Runaway Future

21.2.2013

Every man must fall

Filed under: The Daily Grind — forbes @ 1:11

I’ve been pondering this particular post for a while and it just seems like every day, something gets added to it.

Even in the past few weeks, I’ve found myself encouraging a friend that he shouldn’t dwell on a missed opportunity, that he would learn from his mistakes and be better next time, while at the same point in time admitting to another friend that I felt I was just continually making the same mistakes over and over again and was doomed to the Einstein quote on the definition of insanity.

At the same time, one of my other good friends wrote this wonderful post, while I also read this article and this one.

This post is about failure.

It all started percolating back when I made the observation that I learned more about myself in the past year than I learned in the previous seven. My 2012 was full of failure and that led to a lot of things in a lot of directions.

At times, I felt like the old joke about the guy walking to work on an icy day taking one step foward and slipping two steps back. (“How’d you end up making it to the office?” “I gave up and headed for home!”). But in the end, I think in order for things to progress, in order for life to move forward, sometimes failure is necessary.

Sometimes things need to happen in order for other things to take place and go forward. It’s the natural progression of things. I had to leave my job to understand what I wanted to do with myself. I had to lose some of my passion for hockey to understand the value that writing has in my life. Things need to happen for life to progress.

So failure is necessary, mistakes are important and keeping that perspective is important.

Final thought: circling back to my previous post on passion, which I think speaks to this a bit too. Without passion, without caring, without giving a shit about what’s going on, are you actually even failing?

11.2.2013

struggles with celebrity culture

Filed under: The Daily Grind — forbes @ 11:53

I actually wrote about this before a bit, but here goes.

First off, apparently most of the Chris Brown’s community service work seems to have been falsified. So let’s just throw out the whole paying back a debt to society piece.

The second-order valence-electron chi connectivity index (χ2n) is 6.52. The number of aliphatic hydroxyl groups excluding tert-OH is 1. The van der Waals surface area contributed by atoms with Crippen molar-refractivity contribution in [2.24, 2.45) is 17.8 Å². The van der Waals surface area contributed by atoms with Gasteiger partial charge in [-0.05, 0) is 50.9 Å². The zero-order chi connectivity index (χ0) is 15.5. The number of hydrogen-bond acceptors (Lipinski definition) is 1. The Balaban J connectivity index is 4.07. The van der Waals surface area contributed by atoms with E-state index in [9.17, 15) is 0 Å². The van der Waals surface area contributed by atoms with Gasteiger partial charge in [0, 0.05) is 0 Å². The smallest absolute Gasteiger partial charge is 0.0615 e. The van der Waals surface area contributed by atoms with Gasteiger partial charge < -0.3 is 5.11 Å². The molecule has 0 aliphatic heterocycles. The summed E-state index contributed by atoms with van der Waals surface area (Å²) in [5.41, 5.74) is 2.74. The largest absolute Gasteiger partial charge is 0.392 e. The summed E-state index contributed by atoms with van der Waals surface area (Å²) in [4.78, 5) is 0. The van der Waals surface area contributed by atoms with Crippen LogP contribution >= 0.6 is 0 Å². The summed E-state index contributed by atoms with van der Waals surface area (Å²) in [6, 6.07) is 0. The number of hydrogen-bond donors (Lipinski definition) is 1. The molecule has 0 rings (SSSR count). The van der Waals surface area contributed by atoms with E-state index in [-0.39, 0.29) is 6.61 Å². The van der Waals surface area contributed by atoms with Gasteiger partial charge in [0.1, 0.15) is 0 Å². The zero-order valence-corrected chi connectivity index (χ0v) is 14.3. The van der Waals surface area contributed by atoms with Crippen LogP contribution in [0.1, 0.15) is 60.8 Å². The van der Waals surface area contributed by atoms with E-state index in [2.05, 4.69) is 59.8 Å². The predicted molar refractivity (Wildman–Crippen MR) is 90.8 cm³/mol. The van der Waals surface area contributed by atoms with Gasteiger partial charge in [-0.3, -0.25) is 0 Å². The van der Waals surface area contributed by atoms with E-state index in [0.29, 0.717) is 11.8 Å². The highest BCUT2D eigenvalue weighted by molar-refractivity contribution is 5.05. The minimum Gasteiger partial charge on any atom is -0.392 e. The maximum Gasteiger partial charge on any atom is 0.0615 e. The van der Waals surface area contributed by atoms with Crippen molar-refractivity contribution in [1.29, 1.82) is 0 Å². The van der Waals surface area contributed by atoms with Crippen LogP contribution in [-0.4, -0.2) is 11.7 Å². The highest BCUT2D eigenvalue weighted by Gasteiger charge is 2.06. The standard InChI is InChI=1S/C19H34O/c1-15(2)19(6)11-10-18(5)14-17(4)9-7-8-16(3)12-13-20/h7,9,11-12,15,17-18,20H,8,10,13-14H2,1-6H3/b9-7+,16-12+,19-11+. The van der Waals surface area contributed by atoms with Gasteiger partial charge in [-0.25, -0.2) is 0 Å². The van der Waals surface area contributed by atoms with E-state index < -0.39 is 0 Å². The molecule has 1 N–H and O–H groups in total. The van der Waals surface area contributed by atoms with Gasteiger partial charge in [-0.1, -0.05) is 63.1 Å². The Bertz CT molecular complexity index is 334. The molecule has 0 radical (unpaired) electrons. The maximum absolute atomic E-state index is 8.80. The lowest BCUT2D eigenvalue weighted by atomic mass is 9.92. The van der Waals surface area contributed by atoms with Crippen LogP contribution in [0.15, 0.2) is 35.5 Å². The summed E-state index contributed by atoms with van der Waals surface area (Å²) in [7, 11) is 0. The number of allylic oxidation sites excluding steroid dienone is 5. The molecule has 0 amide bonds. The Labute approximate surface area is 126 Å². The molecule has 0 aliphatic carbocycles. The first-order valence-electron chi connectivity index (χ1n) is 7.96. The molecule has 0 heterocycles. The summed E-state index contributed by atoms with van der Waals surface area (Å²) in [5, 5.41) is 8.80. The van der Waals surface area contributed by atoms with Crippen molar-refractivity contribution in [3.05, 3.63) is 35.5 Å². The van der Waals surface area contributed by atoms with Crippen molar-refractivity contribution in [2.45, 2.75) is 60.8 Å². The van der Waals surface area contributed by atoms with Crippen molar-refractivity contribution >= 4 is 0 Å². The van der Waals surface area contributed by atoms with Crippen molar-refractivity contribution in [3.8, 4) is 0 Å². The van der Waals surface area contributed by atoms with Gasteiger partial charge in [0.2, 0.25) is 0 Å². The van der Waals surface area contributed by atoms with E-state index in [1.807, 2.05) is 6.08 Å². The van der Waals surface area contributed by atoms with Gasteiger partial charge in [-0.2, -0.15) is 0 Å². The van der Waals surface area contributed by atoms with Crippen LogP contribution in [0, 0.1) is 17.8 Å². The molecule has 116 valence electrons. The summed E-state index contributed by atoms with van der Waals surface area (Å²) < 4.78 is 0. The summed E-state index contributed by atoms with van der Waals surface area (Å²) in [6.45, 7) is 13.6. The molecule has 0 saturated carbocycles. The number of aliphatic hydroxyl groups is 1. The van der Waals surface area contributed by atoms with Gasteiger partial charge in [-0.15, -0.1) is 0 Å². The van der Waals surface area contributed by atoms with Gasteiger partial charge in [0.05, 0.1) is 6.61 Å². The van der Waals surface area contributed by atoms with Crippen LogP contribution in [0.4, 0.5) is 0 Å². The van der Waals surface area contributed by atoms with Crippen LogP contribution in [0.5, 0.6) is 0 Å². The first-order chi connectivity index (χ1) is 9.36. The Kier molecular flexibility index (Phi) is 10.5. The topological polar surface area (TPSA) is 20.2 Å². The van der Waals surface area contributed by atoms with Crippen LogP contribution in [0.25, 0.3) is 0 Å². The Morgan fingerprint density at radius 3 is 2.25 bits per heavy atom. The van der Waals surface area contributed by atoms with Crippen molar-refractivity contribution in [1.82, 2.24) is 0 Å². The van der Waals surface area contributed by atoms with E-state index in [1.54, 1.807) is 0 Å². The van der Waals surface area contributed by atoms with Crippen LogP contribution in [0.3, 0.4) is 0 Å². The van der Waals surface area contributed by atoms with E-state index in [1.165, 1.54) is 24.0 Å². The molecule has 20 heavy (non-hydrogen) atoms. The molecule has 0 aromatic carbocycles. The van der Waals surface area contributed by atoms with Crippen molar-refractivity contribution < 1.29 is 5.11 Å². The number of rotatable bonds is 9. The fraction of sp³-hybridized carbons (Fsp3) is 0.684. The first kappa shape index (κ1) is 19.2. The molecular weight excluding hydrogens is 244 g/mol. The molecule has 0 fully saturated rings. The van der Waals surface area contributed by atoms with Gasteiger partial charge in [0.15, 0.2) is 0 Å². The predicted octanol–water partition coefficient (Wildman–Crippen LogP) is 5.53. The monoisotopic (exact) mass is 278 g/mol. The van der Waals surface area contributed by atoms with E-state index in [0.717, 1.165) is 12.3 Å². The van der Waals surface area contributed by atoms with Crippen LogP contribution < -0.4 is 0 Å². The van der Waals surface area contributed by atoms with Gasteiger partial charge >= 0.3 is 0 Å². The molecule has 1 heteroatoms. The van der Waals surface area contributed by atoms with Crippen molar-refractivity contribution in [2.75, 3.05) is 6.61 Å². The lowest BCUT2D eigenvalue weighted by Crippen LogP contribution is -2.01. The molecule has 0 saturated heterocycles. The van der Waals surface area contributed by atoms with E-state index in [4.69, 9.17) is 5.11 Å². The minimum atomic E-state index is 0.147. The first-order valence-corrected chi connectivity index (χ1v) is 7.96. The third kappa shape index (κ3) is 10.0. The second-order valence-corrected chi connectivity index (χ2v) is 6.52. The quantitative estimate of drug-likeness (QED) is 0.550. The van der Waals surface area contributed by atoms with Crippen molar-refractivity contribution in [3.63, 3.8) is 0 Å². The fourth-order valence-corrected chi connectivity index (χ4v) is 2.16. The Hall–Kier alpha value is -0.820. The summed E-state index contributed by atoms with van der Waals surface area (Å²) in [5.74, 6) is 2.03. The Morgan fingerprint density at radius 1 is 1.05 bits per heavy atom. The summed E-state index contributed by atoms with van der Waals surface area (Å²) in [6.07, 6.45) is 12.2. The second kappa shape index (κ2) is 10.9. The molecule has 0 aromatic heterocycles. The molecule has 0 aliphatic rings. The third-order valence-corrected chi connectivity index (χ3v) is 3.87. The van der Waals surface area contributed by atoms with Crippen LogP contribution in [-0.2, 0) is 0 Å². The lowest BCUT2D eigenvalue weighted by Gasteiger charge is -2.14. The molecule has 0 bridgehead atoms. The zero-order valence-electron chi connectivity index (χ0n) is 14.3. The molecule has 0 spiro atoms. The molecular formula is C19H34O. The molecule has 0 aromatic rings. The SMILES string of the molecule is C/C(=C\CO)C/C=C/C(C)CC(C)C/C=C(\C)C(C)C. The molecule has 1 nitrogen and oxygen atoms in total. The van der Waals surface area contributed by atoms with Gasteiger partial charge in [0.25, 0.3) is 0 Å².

Second, he’s apparently back with Rihanna, but it’s okay because she says if he steps out of line again, she’ll walk.

The stance that Rihanna is taking in all of this is a privileged one, based on her fame and on her fortune. She can leave, because she’s independently wealthy and doesn’t depend on him to provide for her. Hell, it’s probably quite simple for her to leave as she no doubt still owns a separate home, if not several.

For the past six months or so, I’ve been learning a lot about fairness and about feminism. About women’s issues and gender roles. It’s been an eye-opening and extremely enlightening journey. Rihanna has plenty of advantages that many (if not most) in an abusive relationship don’t have access to. Which I guess is why there’s such this fixation with him and with her and with their relationship together: it doesn’t exist in any sort of reality that we can comprehend.

This isn’t just some girl who’s boyfriend beats her, this isn’t even Ike and Tina Turner, it’s an entirely different beast that is complicated and almost impossible to understand. Of course, celebrity culture and worship made Chris Brown and Rihanna. It also likely had much to do with them seeking one another out. I’d wager (like I attested in my original post) that Chris Brown’s anger issues are particularly antagonized by his role as a celebrity, leading to numerous incidents in the public forum. The couple’s reconciliation could also have roots to the ostracized from reality world that they live in. As would Brown’s apparent belief that the real world penalties for his actions (like his community service) perhaps don’t apply to him.

And maybe that’s the take-away here. Maybe that’s why everyone is so uppity, so self-righteous and indignant. So eager to continue to carve up Brown in the court of public opinion. Because we all know, deep down, that we put him on that pedestal to begin with, we built a world for him where no one was going to tell him ‘no’. Maybe we all hate him because we realize that we helped enable him.

Heresy

Filed under: The Daily Grind — forbes @ 10:15

So the Pope is stepping down and so this has become just a well of comedic material.

  • The Pope met some lucky lady and their forbidden love is just too strong
  • I hope the above turns into a romantic comedy
  • This time, I hope they choose someone young. Get a Pope that can host SNL and play one-on-one against Obama.
  • That would actually be a smart move for the Church. Look at how much good PR the Will & Kate has had for the monarchy.
  • Hell, give it to Justin Trudeau. He’s Catholic and probably just as qualified as he is for the Liberal Leadership
  • Then we’d end up with an astronaut as a possible Prime Minister in Marc Garneau. Everyone wins.
  • On second thought, this explains Brian Burke’s departure from the Toronto Maple Leafs a lot more. Pope Burkie?
  • Unfortunately, both Tim Tebow and Dikembe Mutombo are Baptist and thus unlikely to become the next Pope.
  • Can you imagine if the Papacy was handled like a regular election? With campaigning and attack ads?
  • I liked Italy when I visited and I hate wearing pants, so the Papal robes sound awful enticing. Where do I have to send a resume off to?

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